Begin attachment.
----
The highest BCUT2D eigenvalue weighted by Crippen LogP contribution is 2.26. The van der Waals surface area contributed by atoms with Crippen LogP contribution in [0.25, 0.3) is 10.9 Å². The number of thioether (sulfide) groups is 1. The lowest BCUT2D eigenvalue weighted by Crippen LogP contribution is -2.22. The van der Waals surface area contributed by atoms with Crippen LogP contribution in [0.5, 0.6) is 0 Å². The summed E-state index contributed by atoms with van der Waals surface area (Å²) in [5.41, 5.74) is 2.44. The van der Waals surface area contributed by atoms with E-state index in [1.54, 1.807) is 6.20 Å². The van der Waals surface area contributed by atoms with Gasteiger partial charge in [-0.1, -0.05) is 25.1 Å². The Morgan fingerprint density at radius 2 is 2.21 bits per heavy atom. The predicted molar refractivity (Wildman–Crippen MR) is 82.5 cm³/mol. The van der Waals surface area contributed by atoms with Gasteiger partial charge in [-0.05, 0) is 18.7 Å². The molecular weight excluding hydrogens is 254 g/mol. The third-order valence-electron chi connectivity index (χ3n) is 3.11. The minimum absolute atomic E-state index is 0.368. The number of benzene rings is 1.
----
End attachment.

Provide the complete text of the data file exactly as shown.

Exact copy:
The highest BCUT2D eigenvalue weighted by Crippen LogP contribution is 2.26. The van der Waals surface area contributed by atoms with Crippen LogP contribution in [0.25, 0.3) is 10.9 Å². The number of thioether (sulfide) groups is 1. The lowest BCUT2D eigenvalue weighted by Crippen LogP contribution is -2.22. The van der Waals surface area contributed by atoms with Crippen LogP contribution in [0.5, 0.6) is 0 Å². The summed E-state index contributed by atoms with van der Waals surface area (Å²) in [5.41, 5.74) is 2.44. The van der Waals surface area contributed by atoms with E-state index in [1.54, 1.807) is 6.20 Å². The van der Waals surface area contributed by atoms with Gasteiger partial charge in [-0.1, -0.05) is 25.1 Å². The Morgan fingerprint density at radius 2 is 2.21 bits per heavy atom. The predicted molar refractivity (Wildman–Crippen MR) is 82.5 cm³/mol. The van der Waals surface area contributed by atoms with Gasteiger partial charge in [-0.05, 0) is 18.7 Å². The molecular weight excluding hydrogens is 254 g/mol. The third-order valence-electron chi connectivity index (χ3n) is 3.11. The minimum absolute atomic E-state index is 0.368. The number of benzene rings is 1.